From WikiMD's Food, Medicine & Wellness Encyclopedia

Savannah is a term used to describe a type of grassland ecosystem characterized by the presence of trees, but with a canopy cover of less than 25%. Savannahs are found in many parts of the world, including Africa, Australia, South America, and the Indian subcontinent. They are often located in the transitional zone between rainforests and deserts.

Characteristics[edit | edit source]

Savannahs are typically warm year-round with two distinct seasons: a wet season and a dry season. The amount of rainfall varies greatly depending on the specific location of the savannah, but it generally ranges from 30 to 50 inches per year. The dry season can last for several months and is often associated with frequent wildfires.

The vegetation in savannahs is adapted to the harsh conditions of the dry season. The grasses are usually tall and coarse, and the trees are often small and widely spaced to prevent competition for sunlight. Common tree species include the acacia, baobab, and candelabra tree.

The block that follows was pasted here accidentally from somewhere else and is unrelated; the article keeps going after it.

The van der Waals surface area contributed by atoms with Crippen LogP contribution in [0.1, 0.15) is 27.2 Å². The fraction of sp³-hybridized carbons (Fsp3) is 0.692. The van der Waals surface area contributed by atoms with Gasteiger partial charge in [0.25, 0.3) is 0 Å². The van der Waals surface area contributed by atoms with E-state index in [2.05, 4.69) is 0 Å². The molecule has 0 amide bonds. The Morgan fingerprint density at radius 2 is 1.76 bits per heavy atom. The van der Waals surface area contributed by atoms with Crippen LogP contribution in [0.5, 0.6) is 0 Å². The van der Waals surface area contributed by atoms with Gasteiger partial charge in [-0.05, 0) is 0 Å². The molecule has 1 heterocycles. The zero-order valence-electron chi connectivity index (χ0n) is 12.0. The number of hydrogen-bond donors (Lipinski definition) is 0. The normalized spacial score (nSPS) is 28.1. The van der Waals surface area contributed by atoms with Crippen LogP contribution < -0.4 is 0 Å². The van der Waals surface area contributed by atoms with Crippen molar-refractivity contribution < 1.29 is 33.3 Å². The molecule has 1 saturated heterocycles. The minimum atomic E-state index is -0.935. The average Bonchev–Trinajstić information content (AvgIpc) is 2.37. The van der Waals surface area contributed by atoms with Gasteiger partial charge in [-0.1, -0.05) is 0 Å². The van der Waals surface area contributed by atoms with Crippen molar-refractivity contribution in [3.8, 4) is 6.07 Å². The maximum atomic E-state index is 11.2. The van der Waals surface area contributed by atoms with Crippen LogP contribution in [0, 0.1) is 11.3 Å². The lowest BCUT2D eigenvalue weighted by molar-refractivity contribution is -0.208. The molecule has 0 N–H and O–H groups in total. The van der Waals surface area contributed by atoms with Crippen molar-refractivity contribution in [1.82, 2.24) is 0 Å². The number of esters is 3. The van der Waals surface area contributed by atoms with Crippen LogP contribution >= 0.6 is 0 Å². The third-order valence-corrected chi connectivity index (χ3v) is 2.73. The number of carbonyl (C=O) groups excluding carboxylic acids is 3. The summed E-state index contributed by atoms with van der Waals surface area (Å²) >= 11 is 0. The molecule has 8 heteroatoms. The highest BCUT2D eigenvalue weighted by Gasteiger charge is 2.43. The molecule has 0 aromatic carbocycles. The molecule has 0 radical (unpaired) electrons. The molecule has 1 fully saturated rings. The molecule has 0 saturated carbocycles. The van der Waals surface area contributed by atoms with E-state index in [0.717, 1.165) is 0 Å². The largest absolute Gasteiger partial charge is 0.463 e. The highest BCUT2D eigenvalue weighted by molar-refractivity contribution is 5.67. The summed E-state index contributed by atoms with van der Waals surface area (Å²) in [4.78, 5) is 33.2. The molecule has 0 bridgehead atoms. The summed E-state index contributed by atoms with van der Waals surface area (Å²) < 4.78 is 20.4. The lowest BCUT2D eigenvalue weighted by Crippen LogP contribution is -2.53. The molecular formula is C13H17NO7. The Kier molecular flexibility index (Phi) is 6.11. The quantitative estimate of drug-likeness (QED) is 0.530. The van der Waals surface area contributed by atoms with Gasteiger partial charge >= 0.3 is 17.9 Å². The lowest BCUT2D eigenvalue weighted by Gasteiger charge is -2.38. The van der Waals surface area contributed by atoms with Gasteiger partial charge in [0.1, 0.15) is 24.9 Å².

Wildlife[edit | edit source]

Savannahs are home to a diverse range of wildlife. Many large mammals, such as elephants, giraffes, lions, and zebras, are well adapted to the savannah environment. They are able to survive the dry season by migrating to areas with more water or by digging for water in dry riverbeds. Savannahs also support a variety of bird species, including ostriches, secretary birds, and hornbills.

Threats and Conservation[edit | edit source]

Savannahs are under threat from a variety of factors, including climate change, deforestation, and overgrazing. These threats can lead to a loss of biodiversity and can disrupt the balance of the ecosystem. Conservation efforts are focused on protecting the savannah's unique wildlife and maintaining the health of the ecosystem.

See Also[edit | edit source]


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Contributors: Prab R. Tumpati, MD